Are monopolies, duopolies and oligopolies really that vulnerable? Yes. If you don’t think that is right, take a look at the articles written in business and academic journals about the future of OPEC, the organization of petroleum exporting come countries, during the “Arab oil boycott” in the 1970s[6]. There a handful of countries controlled the organization, OPEC, that then controlled much of the oil in the world. That boycott resulted in crushing pressures on the economies of nations that supported Israel.

Today we see Saudi Arabia, the leader of OPEC, positioning itself to try to destroy the US fracking industry in the hope of somehow restoring the power of OPEC and therefore raising the value of its oil (and that of OPEC members) from the current $20 or to $100 or more. The difference – the loss of billions of dollars per year for each OPEC member. The cause of the financial and political damage – disruptive and unanticipated competition from an unexpected source, a former major importer of oil, the United States, now using a previously unexploited technology, fracking.

“To improve is to change; to be perfect is to change often.”

Winston Churchill

[1] Geoff Colvin, The Benefit of Baring It All, Fortune, Dec. 15, 2015.

[2] Jen Wieczner, Trading on Tweets, Fortune, Dec. 15, 2015.

[3] “In 2005, the top 11 airlines comprising 96% of domestic market share by available seat miles were American, Delta, United, Continental, Northwest, Southwest, U.S. Airways, America West, Alaska, Jet Blue, and AirTran. This number has since been reduced to six airlines with 94% of U.S. market share by available seat miles in 2014….”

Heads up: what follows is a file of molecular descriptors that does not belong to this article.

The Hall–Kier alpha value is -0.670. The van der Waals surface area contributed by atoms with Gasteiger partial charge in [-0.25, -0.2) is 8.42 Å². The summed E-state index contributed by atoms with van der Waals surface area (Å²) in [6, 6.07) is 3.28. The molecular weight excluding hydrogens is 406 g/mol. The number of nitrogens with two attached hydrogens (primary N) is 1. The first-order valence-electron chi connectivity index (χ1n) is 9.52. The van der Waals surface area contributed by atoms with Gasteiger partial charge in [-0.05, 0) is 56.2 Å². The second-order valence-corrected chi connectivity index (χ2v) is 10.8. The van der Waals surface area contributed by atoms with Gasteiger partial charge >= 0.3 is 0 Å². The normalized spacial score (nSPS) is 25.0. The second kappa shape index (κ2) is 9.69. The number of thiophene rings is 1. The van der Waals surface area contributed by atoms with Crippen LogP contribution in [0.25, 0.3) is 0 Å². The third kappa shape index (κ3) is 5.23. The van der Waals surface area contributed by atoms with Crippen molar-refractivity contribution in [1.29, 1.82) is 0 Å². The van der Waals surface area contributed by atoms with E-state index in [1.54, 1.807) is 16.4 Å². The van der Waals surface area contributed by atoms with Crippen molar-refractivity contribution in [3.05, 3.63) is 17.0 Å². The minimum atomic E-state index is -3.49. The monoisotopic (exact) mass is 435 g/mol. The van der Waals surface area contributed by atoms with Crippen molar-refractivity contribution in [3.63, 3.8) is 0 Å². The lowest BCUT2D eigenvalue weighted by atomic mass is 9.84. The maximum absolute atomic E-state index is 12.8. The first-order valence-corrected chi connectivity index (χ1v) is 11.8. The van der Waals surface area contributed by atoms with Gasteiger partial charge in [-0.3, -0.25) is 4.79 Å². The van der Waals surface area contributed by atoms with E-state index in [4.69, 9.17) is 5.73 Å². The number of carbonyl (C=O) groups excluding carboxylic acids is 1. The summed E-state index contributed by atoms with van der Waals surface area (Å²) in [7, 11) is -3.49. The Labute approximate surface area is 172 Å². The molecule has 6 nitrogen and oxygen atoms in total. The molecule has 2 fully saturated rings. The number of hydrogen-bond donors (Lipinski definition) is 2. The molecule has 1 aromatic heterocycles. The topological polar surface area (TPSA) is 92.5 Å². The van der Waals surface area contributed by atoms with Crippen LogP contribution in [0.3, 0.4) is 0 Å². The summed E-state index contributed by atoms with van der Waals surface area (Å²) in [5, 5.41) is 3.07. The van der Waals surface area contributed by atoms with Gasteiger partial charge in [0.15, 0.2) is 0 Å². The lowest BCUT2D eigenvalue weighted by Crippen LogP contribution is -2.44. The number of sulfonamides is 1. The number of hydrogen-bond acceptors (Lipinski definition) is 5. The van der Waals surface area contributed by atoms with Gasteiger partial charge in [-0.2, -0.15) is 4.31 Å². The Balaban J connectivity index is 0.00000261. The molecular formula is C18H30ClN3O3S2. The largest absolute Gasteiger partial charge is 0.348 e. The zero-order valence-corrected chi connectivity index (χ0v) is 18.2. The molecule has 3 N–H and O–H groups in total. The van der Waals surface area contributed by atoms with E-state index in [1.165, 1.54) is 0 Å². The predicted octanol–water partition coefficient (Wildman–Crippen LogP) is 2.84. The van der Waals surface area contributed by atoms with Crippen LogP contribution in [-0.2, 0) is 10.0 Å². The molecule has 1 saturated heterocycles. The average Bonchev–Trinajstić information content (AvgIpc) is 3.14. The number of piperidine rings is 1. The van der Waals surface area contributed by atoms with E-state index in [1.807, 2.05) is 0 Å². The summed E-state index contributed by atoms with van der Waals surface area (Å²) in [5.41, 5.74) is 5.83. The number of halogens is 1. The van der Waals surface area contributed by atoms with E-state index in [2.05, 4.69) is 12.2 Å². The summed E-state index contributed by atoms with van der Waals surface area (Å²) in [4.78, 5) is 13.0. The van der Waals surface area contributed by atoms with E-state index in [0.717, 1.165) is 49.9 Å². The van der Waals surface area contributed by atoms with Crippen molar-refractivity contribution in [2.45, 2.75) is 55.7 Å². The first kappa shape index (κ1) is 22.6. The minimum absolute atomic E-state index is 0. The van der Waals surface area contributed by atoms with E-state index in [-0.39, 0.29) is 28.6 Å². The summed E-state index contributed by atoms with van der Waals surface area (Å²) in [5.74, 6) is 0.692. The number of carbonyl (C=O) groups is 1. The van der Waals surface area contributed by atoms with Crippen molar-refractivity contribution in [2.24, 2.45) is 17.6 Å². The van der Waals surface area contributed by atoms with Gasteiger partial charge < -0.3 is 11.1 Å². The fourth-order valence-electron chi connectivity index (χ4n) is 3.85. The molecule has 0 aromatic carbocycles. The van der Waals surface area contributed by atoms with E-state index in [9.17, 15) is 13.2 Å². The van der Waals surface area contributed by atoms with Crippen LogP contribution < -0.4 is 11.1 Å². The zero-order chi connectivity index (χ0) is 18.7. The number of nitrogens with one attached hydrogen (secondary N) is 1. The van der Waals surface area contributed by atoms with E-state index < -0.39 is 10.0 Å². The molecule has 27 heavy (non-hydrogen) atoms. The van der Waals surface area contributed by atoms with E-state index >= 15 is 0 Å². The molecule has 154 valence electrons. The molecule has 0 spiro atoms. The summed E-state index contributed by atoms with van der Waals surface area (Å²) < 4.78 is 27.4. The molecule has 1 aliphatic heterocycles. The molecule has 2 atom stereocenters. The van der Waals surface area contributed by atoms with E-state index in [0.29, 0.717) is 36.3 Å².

[4] “Today’s top 5 [beer] companies represent more than 50% of the global market (versus 32% for the top 5 players in 2003) ….”

[5] Nathan Layne and Nandita Bose, “Bulk retailers are hurting business at office supply stores,  Reuters, Feb. 5, 2015,

[6] The Arab-dominated Organization of Petroleum Exporting Countries (OPEC) decided to cut oil exports to the nations that provided military aid to Israel in the Yom Kippur War of October 1973. That group included the United States.

One Comment on “Is change coming?”

  1. […] Recent events seem to indicate changes in management and the economy that, in turn, should result in some changes in competitive intelligence. In spite of what they initially look like, they do not portend the demise of CI, but rather the need for reshaping of targets and techniques.  […]